I often read of people not having a navigation solution that works for them on tour. My setup has remained mostly unchanged for the last 9 years. I use a Garmin GPS inside a So Easy Rider case. The case is waterproof so I need not use a overpriced motorcycle specific Garmin model GPS. I currently use a Nuvi 1450 that I purchased used from eBay for $50 and replaced the battery so all up it was about $60 with postage. This is a large 5” screen model that can navigate custom user defined routes not just A to B like most GPS. Previously I used a similar specification Garmin Nuvi 760 for 8 years until it started to have problems. Inside the case is room for a power bank battery so no need to be pulling the rental bike apart trying to wire up to the bike’s battery. The case has two long velcro straps so you can mount it to anything even the most difficult layouts like this Sym scooter.


The biggest advantages that keep me using a GPS are ability to see it in direct sunlight due to the older resistive touch screen panels (not turned on above) and being able to operate easy with gloves while riding. I often zoom and pan the map to view something or look at the next junction in detail and a GPS is designed to do that easy where as Google Maps app on a smart phone is very good but not so easy to see or operate on the go so far. The other thing is that I use my phone to take photos often while riding but for sure you can switch it between application. Either way no excuse to not have good navigation these days.


The coast road north was nothing special but it is scenic in other locations. Speed limits are very conservative in Taiwan much like Japan, 30, 40, 50kph. I had the speedo covered with the GPS, I never look at it anyway choosing my own pace but put the kph on display in the GPS screen corner just in case I ran into police. However I soon noticed cars were speeding like crazy, 2 to 3 times the posted limit much the same as Thailand so need not have worried. Next I rode into the Taroko National park to visit the famous Taroko gorge. The old road has been by passed in places but you can detour to ride parts of the original road that was hewn out of rock.


From here I rode up into the mountains on what is a long winding climb from sea level to alpine heights. The scenery was much more spectacular then I had expected. Above is about 1/3 of the way up to the very high peaks in the distance of this photo. I was concerned about fuel since the Sym has a fuel tank just 4.5 litres. That is 20.5 litres less than my FJR. But it also has an engine and weight a fraction of my motorcycle. I need not have worried as about 2/3 rds of the way up was a petrol station where I refueled but it had only used a litre.


There was a lady at the gas station selling hot coffee and rice wrapped in banana leaf or bamboo, that was perfect for me as it was just 10 degrees temperature and I was not carrying any food or fluids which I realised in hindsight was stupid. The CPC brand petrol station is state owned and the only brand of fuel you can buy. It is full service and no need to remove your helmet. $1.00 AUS a litre for 95 octane.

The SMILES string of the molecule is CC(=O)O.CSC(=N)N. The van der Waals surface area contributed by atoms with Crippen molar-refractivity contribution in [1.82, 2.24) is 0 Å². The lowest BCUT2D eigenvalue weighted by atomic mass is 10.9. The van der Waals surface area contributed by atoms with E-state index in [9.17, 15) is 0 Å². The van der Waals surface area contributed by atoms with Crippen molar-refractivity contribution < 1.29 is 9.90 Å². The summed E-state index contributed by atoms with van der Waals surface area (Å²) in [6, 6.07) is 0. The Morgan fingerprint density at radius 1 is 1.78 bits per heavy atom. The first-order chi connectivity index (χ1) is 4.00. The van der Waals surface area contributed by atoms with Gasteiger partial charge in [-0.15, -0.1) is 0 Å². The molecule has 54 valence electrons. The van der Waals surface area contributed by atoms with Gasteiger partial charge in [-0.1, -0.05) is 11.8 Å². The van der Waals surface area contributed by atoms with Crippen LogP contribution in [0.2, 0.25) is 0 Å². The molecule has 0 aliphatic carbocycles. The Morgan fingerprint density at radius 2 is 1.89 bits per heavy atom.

The Sym Jet 125 was starting to struggle for power at the higher altitudes. Up until here it had been doing fine. I had to put my mid layer on and switch to my winter gloves as the temperature fell below 10 degrees.


Final climb is very steep, you can see it in the below photo in distance zig-zagging up. The combination of high altitude and steep incline had the Sym back to 20kph at wide open throttle. But then finally the summit. 3275m high.


Magnificent. These photos do not do it justice. Click to see full screen. No need to travel all the way to Europe to experience very high alpine mountains, just come to Taiwan. The water on side of road here was frozen despite the bright sunlight and I was glad to have some warm gear with me. Many bikers here, by the looks a Taiwan Honda CB1100 club ride that day (the model I used to own in Australia and established the CB1100 Facebook page).   


The scenery riding down the other side was jaw dropping, the scale is not captured in this photo. Stopped at my first 7/11 store in Taiwan. They are everywhere here and are really handy for a rider as you know can always get food and drinks. Time to try the local iced coffee as is my hobby


The ride continued to be nice roads as it descended despite lots of day trippers I just pulled over when it got congested. I saw some really stupid driving this afternoon. Impatient people passing on blind corners with oncoming traffic to gain one car forward in a line of cars going nowhere fast. I stopped a number of times to let aggressive drivers get away from me because when something eventually goes wrong I am going to come off worse being on a motorcycle.


Eventually I made it to Sun Moon Lake my destination for tonight. I was a little disappointed that it was not as scenic as the name suggested but perhaps that was just down to the views being largely obscured by smoke haze. The air once back down from the mountain was very polluted as indeed it had been in Taipei. Tonight dinner again was a bit of a mystery as Google translate said something chicken with rice, but it was tasty enough although they don’t cut the chicken up here which makes it all but impossible to eat with chopsticks.   Todays route. Low mileage around 200km all told, but that is enough on a underbones 125cc.


Day two I was heading south. I actually had no clear idea of what was good riding roads in Taiwan besides the Central Cross Island highway that I had ridden yesterday. I chose my route today based simply on the roads looking interesting in Google maps and being both high mountains and lots of corners. Turns out I had chosen popular riding roads, scenic locations in the Yushan national park and the Alishan scenic region.